Most recently I have been pursuing a personal interest in how job crafting can provide a lens to look at improving access to meaningful work among those of us with a terminal illness as part of a project with the What Works Centre for Wellbeing and Marie Curie.

We were able to put together a practical guide for managers and HR professionals to help them support employees who have received a terminal diagnosis. It meant that in my own professional life as a researcher, I was able to work around the fatigue and treatment linked to my own terminal diagnosis by crafting my role differently.

For example, working on a project which involved conducting several detailed case studies, I agreed with my colleagues that my best contribution would involve designing the template for the case studies and writing up a section of the final report which drew out the main research findings and lessons rather than writing up each of the case studies themselves. This also offered me an opportunity to offer coaching support to a more junior member of the team on how to write up a research case study.

I’ve found that having a terminal illness has meant that I don’t want to feel patronised by my colleagues as they worry that they might expose me to excessive pressure or onerous deadlines. I’ve wanted to make sure that I’m still able to add value to a project, and to offer ‘know how’ to my colleagues as they design new studies and look for novel insights from their data. It’s here that I can play devil’s advocate or act as the ‘grit in the oyster’ as new project ideas are kicked around.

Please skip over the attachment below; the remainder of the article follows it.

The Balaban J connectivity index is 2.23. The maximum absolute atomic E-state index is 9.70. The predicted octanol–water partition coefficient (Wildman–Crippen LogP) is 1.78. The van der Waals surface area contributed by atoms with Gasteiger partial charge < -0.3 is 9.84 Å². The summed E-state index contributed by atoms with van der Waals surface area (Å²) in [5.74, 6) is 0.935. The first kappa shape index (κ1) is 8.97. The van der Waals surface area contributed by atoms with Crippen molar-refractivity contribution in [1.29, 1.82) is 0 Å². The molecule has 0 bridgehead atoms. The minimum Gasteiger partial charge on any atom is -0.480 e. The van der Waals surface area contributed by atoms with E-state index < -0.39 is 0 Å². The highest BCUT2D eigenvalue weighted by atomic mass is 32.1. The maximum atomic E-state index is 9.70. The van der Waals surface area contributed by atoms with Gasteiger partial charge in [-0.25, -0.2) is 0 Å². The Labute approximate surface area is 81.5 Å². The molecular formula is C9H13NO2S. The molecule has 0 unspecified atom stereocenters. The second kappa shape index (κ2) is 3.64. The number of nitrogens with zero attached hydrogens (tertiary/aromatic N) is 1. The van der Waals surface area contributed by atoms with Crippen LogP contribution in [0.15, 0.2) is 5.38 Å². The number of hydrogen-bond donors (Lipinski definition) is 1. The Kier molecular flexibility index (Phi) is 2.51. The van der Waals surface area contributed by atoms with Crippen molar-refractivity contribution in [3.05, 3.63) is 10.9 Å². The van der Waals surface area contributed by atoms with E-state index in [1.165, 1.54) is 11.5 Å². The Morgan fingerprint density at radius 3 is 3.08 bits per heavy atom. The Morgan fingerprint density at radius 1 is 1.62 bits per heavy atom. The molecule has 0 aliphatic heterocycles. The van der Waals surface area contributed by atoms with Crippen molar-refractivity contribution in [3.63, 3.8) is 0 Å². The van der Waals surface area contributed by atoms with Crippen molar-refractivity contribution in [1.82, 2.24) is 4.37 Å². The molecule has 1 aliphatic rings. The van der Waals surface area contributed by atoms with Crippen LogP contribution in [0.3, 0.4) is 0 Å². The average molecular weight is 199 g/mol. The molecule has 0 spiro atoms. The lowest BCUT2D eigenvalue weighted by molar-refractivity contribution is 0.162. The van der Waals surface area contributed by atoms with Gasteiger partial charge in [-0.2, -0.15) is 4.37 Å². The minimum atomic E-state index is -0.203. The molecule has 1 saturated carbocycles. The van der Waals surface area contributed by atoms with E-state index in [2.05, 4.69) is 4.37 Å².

As my health impedes my ability to contribute, I know that I’m never again going to be the primary player in any future research project . I’m OK with this, and it’s great to be even peripherally involved as I make the kind of phased exit from work over which I feel I have a dignified and consensual degree of control.

Further links

Marie Curie: Work and terminal illness
Working with Cancer: A Last Hurrah? Reflections on a Terminal Diagnosis
Working with Cancer: Cancer Survival – Why Staying Positive is Never Enough